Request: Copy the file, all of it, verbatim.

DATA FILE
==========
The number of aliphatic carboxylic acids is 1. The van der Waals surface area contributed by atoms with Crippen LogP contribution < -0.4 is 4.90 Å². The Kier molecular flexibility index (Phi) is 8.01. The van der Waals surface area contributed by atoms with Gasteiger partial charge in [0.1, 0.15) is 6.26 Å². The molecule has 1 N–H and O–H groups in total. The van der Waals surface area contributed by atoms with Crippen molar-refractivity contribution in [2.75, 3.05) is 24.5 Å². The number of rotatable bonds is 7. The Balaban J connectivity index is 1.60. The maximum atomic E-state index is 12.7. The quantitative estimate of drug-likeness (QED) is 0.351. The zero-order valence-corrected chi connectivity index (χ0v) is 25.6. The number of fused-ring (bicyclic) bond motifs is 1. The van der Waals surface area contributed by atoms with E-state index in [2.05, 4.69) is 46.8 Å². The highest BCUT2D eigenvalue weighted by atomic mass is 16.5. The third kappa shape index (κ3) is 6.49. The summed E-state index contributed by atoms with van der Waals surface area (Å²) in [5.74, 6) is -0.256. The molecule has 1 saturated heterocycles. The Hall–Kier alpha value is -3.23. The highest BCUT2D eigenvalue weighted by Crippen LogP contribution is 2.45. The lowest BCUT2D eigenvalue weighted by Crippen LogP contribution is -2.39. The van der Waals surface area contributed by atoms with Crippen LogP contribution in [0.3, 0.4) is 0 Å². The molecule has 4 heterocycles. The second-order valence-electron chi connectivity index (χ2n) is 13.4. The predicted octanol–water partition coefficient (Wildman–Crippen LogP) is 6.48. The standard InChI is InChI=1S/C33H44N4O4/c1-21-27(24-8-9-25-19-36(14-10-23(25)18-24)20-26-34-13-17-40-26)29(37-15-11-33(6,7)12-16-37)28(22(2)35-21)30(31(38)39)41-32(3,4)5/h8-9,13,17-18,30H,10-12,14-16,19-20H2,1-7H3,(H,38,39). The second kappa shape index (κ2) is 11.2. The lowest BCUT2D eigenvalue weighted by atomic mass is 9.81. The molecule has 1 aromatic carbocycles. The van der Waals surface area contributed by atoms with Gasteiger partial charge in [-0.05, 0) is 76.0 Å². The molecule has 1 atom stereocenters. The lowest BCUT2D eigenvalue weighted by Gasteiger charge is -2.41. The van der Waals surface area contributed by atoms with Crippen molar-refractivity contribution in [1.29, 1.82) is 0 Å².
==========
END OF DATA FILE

The number of aliphatic carboxylic acids is 1. The van der Waals surface area contributed by atoms with Crippen LogP contribution < -0.4 is 4.90 Å². The Kier molecular flexibility index (Phi) is 8.01. The van der Waals surface area contributed by atoms with Gasteiger partial charge in [0.1, 0.15) is 6.26 Å². The molecule has 1 N–H and O–H groups in total. The van der Waals surface area contributed by atoms with Crippen molar-refractivity contribution in [2.75, 3.05) is 24.5 Å². The number of rotatable bonds is 7. The Balaban J connectivity index is 1.60. The maximum atomic E-state index is 12.7. The quantitative estimate of drug-likeness (QED) is 0.351. The zero-order valence-corrected chi connectivity index (χ0v) is 25.6. The number of fused-ring (bicyclic) bond motifs is 1. The van der Waals surface area contributed by atoms with E-state index in [2.05, 4.69) is 46.8 Å². The highest BCUT2D eigenvalue weighted by atomic mass is 16.5. The third kappa shape index (κ3) is 6.49. The summed E-state index contributed by atoms with van der Waals surface area (Å²) in [5.74, 6) is -0.256. The molecule has 1 saturated heterocycles. The Hall–Kier alpha value is -3.23. The highest BCUT2D eigenvalue weighted by Crippen LogP contribution is 2.45. The lowest BCUT2D eigenvalue weighted by Crippen LogP contribution is -2.39. The van der Waals surface area contributed by atoms with Crippen LogP contribution in [0.3, 0.4) is 0 Å². The molecule has 4 heterocycles. The second-order valence-electron chi connectivity index (χ2n) is 13.4. The predicted octanol–water partition coefficient (Wildman–Crippen LogP) is 6.48. The standard InChI is InChI=1S/C33H44N4O4/c1-21-27(24-8-9-25-19-36(14-10-23(25)18-24)20-26-34-13-17-40-26)29(37-15-11-33(6,7)12-16-37)28(22(2)35-21)30(31(38)39)41-32(3,4)5/h8-9,13,17-18,30H,10-12,14-16,19-20H2,1-7H3,(H,38,39). The second kappa shape index (κ2) is 11.2. The lowest BCUT2D eigenvalue weighted by atomic mass is 9.81. The molecule has 1 aromatic carbocycles. The van der Waals surface area contributed by atoms with Gasteiger partial charge in [-0.05, 0) is 76.0 Å². The molecule has 1 atom stereocenters. The lowest BCUT2D eigenvalue weighted by Gasteiger charge is -2.41. The van der Waals surface area contributed by atoms with Crippen molar-refractivity contribution in [1.29, 1.82) is 0 Å².